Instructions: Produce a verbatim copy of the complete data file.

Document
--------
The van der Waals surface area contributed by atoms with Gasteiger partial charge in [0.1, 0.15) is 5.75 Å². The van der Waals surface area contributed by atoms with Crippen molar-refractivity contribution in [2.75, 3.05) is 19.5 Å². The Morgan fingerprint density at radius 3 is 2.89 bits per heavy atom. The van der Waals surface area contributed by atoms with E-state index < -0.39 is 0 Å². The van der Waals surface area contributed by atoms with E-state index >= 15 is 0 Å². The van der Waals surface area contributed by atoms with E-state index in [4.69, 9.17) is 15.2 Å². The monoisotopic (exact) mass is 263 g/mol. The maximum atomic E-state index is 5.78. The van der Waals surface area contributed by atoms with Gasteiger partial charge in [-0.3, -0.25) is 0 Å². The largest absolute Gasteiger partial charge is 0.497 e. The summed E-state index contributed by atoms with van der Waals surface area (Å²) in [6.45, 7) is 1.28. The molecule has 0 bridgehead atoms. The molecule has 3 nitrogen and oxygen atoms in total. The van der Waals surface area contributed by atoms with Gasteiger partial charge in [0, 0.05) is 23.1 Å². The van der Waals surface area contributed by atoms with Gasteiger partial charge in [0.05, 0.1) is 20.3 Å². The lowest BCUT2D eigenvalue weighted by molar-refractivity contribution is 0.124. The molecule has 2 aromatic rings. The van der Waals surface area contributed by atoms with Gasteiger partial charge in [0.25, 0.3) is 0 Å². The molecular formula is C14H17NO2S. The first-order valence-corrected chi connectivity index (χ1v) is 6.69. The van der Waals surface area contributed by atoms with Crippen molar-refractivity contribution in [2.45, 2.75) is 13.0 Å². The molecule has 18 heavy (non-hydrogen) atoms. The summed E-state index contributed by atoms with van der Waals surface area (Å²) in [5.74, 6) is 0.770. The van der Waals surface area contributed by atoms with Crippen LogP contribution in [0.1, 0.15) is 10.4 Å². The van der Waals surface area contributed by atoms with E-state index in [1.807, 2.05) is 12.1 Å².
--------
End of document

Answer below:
The van der Waals surface area contributed by atoms with Gasteiger partial charge in [0.1, 0.15) is 5.75 Å². The van der Waals surface area contributed by atoms with Crippen molar-refractivity contribution in [2.75, 3.05) is 19.5 Å². The Morgan fingerprint density at radius 3 is 2.89 bits per heavy atom. The van der Waals surface area contributed by atoms with E-state index < -0.39 is 0 Å². The van der Waals surface area contributed by atoms with E-state index >= 15 is 0 Å². The van der Waals surface area contributed by atoms with E-state index in [4.69, 9.17) is 15.2 Å². The monoisotopic (exact) mass is 263 g/mol. The maximum atomic E-state index is 5.78. The van der Waals surface area contributed by atoms with Gasteiger partial charge in [-0.3, -0.25) is 0 Å². The largest absolute Gasteiger partial charge is 0.497 e. The summed E-state index contributed by atoms with van der Waals surface area (Å²) in [6.45, 7) is 1.28. The molecule has 0 bridgehead atoms. The molecule has 3 nitrogen and oxygen atoms in total. The van der Waals surface area contributed by atoms with Gasteiger partial charge in [0, 0.05) is 23.1 Å². The van der Waals surface area contributed by atoms with Gasteiger partial charge in [0.05, 0.1) is 20.3 Å². The lowest BCUT2D eigenvalue weighted by molar-refractivity contribution is 0.124. The molecule has 2 aromatic rings. The van der Waals surface area contributed by atoms with Gasteiger partial charge in [0.25, 0.3) is 0 Å². The molecular formula is C14H17NO2S. The first-order valence-corrected chi connectivity index (χ1v) is 6.69. The van der Waals surface area contributed by atoms with Crippen molar-refractivity contribution in [2.45, 2.75) is 13.0 Å². The molecule has 18 heavy (non-hydrogen) atoms. The summed E-state index contributed by atoms with van der Waals surface area (Å²) in [5.74, 6) is 0.770. The van der Waals surface area contributed by atoms with Crippen LogP contribution in [0.1, 0.15) is 10.4 Å². The van der Waals surface area contributed by atoms with E-state index in [1.807, 2.05) is 12.1 Å².